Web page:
In this article, you'll learn to interpret the contents of a flamegraph, what display options can be changed, and even how to live-transform flamegraphs to make the hot regions stand out more prominently.
A flamegraph is a visualization of stack traces of profiled software that makes the hot paths of code stand out distinctly so they can be easily identified.
Let's work through a simple example. Imagine we profile a program that has a
foo, which does some work of its own and calls another function
bar, which in turn calls
baz. There is another top-level function,
that calls into
corge. We take 10 samples of the executed code, which means we
count the times each stack appears on the running thread. Let's say we obtained
something like this:
foo 1 foo;bar 2 foo;bar;baz 5 qux;corge 2
The stack is recorded as semicolon-separated stack frames, and next to it is the number of times this stack was observed. Just looking at this textual presentation can already give us some insights, especially if we sort it by the sample count. But a flamegraph is more lucid:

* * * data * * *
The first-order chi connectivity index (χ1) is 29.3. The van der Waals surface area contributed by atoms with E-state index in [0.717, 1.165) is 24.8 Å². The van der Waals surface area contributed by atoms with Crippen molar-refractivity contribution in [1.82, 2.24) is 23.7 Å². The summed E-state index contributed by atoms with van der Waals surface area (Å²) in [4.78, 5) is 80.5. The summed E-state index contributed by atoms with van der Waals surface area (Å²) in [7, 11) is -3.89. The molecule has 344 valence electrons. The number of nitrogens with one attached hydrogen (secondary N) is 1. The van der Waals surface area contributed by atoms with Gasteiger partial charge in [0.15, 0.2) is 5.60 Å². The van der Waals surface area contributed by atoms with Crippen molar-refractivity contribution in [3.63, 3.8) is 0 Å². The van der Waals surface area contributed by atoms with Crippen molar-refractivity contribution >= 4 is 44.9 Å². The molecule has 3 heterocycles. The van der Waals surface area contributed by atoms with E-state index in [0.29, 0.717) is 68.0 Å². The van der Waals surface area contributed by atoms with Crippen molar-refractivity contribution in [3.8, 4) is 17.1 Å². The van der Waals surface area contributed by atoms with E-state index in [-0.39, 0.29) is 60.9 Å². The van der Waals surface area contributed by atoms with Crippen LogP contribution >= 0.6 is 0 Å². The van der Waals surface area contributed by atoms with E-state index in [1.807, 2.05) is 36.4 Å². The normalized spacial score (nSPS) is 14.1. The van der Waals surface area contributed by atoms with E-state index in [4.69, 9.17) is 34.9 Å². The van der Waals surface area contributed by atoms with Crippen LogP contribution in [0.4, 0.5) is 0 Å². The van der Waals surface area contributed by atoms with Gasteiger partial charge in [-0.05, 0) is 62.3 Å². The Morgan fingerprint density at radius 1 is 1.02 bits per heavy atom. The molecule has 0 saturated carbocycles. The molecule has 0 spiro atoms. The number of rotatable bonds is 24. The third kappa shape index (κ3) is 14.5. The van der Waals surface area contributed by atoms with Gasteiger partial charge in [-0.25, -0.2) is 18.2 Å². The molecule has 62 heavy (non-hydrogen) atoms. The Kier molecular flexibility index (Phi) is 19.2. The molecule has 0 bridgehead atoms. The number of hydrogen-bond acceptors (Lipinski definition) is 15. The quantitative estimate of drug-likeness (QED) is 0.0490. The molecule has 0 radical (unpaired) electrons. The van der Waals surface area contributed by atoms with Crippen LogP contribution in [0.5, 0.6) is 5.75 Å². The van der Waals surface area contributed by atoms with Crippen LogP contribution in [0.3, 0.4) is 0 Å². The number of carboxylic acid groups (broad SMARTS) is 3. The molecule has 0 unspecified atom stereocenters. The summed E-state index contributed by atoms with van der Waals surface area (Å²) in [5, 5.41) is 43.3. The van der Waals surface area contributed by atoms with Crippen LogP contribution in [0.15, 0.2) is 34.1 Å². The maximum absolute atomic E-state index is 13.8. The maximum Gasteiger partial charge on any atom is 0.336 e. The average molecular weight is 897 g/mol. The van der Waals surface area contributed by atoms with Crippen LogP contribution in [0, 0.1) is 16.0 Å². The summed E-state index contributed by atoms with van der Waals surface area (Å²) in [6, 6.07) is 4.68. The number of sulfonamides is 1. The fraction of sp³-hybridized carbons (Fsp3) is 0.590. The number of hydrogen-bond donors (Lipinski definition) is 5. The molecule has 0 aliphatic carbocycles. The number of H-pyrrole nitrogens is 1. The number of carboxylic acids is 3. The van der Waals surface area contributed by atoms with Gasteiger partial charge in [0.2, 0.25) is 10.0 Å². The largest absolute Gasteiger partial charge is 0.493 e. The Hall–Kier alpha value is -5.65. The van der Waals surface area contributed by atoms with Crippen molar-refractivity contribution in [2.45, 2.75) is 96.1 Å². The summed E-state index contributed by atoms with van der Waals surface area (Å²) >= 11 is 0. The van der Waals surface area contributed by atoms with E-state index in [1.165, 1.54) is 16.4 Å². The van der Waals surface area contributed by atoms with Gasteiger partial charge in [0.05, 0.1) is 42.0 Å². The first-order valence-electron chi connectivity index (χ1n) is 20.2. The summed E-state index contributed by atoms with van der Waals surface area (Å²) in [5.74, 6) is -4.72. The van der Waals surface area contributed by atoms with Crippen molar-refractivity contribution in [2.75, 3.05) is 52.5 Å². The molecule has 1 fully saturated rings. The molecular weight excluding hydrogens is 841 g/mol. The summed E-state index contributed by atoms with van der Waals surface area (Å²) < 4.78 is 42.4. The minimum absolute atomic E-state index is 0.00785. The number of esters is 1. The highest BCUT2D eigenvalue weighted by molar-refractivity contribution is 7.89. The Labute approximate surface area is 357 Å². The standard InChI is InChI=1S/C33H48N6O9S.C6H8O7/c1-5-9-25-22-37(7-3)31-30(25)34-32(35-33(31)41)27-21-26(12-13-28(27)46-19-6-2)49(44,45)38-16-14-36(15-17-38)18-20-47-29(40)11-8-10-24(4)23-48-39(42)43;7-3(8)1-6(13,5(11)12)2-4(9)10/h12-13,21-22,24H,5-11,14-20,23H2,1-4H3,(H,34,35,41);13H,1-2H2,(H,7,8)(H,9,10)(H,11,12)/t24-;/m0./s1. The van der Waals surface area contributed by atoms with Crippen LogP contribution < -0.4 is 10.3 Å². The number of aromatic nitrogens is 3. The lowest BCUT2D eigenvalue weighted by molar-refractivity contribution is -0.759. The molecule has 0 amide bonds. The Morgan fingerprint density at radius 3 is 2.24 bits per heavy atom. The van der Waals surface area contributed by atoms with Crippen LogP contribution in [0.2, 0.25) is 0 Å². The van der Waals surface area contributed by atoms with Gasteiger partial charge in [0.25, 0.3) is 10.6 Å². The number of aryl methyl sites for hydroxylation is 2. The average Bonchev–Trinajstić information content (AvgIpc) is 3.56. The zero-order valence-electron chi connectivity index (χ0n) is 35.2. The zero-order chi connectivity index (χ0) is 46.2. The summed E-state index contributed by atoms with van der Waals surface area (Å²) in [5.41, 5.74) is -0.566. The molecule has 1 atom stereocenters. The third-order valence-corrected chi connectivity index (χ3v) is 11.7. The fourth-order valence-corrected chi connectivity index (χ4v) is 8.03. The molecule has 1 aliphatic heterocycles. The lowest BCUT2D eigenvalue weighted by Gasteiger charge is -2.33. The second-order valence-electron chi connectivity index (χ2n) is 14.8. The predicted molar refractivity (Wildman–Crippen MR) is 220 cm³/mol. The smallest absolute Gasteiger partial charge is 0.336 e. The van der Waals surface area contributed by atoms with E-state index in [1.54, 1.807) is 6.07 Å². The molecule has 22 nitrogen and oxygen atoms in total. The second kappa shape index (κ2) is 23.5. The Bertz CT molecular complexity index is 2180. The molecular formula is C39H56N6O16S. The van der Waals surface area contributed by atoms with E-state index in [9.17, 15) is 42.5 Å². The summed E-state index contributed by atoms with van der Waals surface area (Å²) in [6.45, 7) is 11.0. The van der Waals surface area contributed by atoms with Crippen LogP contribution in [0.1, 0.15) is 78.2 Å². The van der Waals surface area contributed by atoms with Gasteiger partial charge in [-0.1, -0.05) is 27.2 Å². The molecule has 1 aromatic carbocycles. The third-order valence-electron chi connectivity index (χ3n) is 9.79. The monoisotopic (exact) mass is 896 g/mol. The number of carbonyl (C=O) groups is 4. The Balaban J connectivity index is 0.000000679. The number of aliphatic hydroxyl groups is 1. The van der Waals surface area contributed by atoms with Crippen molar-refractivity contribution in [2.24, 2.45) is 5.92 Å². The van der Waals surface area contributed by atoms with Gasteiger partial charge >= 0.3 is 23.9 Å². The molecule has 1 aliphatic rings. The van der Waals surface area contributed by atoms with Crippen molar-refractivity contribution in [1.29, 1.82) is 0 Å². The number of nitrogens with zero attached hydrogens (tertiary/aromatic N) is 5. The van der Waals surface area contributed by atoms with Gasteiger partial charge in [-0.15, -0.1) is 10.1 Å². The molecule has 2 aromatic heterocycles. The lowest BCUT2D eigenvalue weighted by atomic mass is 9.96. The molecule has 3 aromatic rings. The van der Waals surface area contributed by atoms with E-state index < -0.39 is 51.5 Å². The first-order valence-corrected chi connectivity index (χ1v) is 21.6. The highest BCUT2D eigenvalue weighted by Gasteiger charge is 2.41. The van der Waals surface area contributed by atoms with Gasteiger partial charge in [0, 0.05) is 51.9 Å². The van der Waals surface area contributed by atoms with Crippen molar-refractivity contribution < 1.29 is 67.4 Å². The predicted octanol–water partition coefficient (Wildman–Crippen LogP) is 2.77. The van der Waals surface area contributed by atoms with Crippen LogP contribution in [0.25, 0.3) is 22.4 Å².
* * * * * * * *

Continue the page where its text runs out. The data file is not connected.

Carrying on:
We can see that
foo occupies 80% of the execution time, but only 10% is the
function's self time. By self time, we mean time within a function spent on
arithmetic operations, memory accesses, control flow — anything but calling
bar takes 70% of the total time and 20% self time — so it's a
better candidate for optimization than
baz takes 50%, and all of that
is self time, so this function should be looked into first if we want to reduce
the execution time. Finally, both
corge take 20% of total time,
qux spends no time on its own — all lengthy work it does involves
In general terms, a flamegraph is a two-dimensional representation of code
stacks together with how much relative time they spend compared to each other.
On the Y axis, you have stacks that grow from bottom to top. The position of the
frame signifies which function calls which, and the height of the flamegraph
conveys only the stack's depth, which usually is not an important metric. On the
X-axis, the width of a frame represents how much total time is spent within that
function. The coordinate of the frame on the X-axis does not imply its
position in time; in fact, it conveys no meaning at all. In our example above,
foo coming before
qux on the flamegraph does not imply that
foo was called
qux. Note that the absolute number of samples does not relate to the